Gingrich Surging in South Carolina

Nate Silver unequivocally answers a question he posed yesterday--does Newt Gingrich have momentum in South Carolina?--in his FiveThirtyEight blog post today: "Yes, Mr. Gingrich does have momentum — and a lot of it." He writes, "Six different South Carolina polls have been released so far today, and they show a split in their results." Three of them, automated polls by Rasmussen Reports, Public Policy Polling and InsiderAdvantage, "have Mr. Gingrich in the margins ranging from 2 points to 6 points."

The polls strongly indicate that Mr. Gingrich's performance at the Monday debate has contributed to his rise in the polls. Marist for NBC News, one of the more traditional polls conducted by live interviewers, "showed Mitt Romney leading by 10 percentage points." But when Marist "split its results," it appeared that the debate did indeed give Mr. Gingrich some momentum with South Carolina voters. Mr. Silver writes, "Mr. Romney’s lead was smaller — 5 points — in the post-debate sample." Further, the aforementioned automated polls that show Mr. Gingrich in the lead "were conducted on Wednesday, after the debate and the qualified endorsement Mr. Gingrich received from Sarah Palin."
The FiveThirtyEight forecast model suggests that Mr. Gingrich is, in fact, gaining significant momentum. According to Mr. Silver, "The model now shows a virtual tie in the race, with Mr. Gingrich projected to get 34 percent of the vote and Mr. Romney 33.6 percent and each candidate having about a 50 percent chance of winning."

Most of Mr. Gingrich's gain, however, does not appear to be connected to a drop in the polls for Mr. Romney. Mr. Silver notes, "Mr. Gingrich has gained ground in the polls more than Mr. Romney has lost it. Two days ago, our forecast had Mr. Gingrich with 22.6 percent of the vote, so he has gained about 11 points since then. Meanwhile, Mr. Romney’s projection has declined less than 3 points — to 33.6 percent from 36.1 percent — over the same interval."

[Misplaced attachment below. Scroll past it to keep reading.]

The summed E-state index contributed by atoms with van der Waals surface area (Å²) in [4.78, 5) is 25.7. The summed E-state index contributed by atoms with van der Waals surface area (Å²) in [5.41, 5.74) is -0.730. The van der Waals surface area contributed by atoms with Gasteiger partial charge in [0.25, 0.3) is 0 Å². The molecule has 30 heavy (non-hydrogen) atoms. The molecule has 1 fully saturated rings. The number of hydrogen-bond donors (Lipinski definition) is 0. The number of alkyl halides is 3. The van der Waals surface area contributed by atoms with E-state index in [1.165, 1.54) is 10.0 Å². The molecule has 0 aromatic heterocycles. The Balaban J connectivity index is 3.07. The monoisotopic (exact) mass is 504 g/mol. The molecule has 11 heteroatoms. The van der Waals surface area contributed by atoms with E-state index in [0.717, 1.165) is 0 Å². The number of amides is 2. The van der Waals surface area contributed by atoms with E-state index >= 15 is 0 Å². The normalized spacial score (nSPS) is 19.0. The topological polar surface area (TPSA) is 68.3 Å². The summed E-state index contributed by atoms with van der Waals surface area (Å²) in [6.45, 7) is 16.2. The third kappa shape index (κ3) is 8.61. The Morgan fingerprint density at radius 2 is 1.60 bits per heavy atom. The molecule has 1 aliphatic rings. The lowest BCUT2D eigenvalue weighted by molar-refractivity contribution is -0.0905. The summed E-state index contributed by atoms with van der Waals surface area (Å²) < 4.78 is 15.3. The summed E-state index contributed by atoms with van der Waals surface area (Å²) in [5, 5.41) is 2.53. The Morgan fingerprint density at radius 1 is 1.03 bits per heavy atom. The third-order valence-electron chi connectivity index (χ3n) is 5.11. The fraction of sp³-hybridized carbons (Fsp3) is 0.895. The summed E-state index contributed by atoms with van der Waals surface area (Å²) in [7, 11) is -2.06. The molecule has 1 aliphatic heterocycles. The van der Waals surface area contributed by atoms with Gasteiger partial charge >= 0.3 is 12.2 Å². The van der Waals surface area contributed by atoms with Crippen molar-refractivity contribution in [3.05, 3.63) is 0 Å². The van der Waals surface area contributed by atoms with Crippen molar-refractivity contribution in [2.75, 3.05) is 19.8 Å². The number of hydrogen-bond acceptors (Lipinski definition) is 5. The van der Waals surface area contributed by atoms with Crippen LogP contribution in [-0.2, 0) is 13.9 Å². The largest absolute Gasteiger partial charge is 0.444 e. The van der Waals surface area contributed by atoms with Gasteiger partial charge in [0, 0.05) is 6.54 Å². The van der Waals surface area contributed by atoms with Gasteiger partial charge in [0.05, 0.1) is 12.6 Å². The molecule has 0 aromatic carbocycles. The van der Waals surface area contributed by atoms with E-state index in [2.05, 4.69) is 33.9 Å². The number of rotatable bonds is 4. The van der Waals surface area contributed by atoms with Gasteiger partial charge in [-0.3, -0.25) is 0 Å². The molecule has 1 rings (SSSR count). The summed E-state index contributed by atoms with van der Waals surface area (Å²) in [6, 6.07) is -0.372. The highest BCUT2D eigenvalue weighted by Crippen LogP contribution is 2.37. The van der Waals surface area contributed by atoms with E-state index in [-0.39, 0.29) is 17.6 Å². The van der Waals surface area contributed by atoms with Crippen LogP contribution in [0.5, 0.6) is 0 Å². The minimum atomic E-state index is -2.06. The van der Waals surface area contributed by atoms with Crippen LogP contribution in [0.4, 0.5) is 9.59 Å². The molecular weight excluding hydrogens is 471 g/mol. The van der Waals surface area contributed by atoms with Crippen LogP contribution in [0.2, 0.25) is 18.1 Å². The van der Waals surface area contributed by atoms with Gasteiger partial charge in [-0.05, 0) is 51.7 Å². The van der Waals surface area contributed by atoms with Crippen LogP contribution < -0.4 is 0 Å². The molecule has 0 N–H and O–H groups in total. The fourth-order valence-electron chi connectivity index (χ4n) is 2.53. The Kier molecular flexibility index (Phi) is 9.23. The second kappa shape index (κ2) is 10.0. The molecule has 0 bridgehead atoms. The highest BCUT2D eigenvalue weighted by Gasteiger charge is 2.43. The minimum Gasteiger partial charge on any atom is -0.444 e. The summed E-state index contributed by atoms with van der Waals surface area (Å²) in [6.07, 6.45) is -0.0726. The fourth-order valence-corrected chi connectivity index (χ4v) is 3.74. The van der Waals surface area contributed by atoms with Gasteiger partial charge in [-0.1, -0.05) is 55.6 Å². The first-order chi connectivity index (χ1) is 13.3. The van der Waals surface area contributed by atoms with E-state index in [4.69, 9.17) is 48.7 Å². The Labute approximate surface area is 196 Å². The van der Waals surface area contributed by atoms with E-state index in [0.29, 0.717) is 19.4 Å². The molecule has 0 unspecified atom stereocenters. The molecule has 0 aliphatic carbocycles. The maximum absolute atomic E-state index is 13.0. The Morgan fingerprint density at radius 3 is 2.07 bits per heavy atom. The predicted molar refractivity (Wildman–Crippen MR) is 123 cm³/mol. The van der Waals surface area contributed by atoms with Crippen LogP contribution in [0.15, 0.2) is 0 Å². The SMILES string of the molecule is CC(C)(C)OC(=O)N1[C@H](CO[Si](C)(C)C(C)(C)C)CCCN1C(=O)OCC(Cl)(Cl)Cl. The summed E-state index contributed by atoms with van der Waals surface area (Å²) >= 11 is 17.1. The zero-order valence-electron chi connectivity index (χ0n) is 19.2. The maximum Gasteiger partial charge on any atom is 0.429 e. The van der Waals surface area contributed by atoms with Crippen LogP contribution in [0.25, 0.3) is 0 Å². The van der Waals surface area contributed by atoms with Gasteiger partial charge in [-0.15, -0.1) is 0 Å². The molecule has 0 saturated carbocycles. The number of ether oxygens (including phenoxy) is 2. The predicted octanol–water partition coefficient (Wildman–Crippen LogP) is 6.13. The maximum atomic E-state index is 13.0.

So where is Mr. Gingrich getting his new projected votes? According to Mr. Silver, "Mr. Gingrich’s gains have come from Rick Santorum and Rick Perry (who dropped out of the race today and endorsed Mr. Gingrich), as well as from undecided voters." Mr. Silver does go on to acknowledge that automated polls, because they usually do not call cell phones and "also generally have lower response rates than traditional polls," may not be the best source.

For now, Mr. Silver anticipates that the Saturday primary could yield a number of different results. He writes: "Our research shows that high levels of volatility and disagreement in the polls make polling aggregation methods less reliable. In other words, the margin of error on the forecast is especially high, enough so that either Mr. Romney or Mr. Gingrich could emerge with a clear victory by the time that the vote takes place on Saturday."

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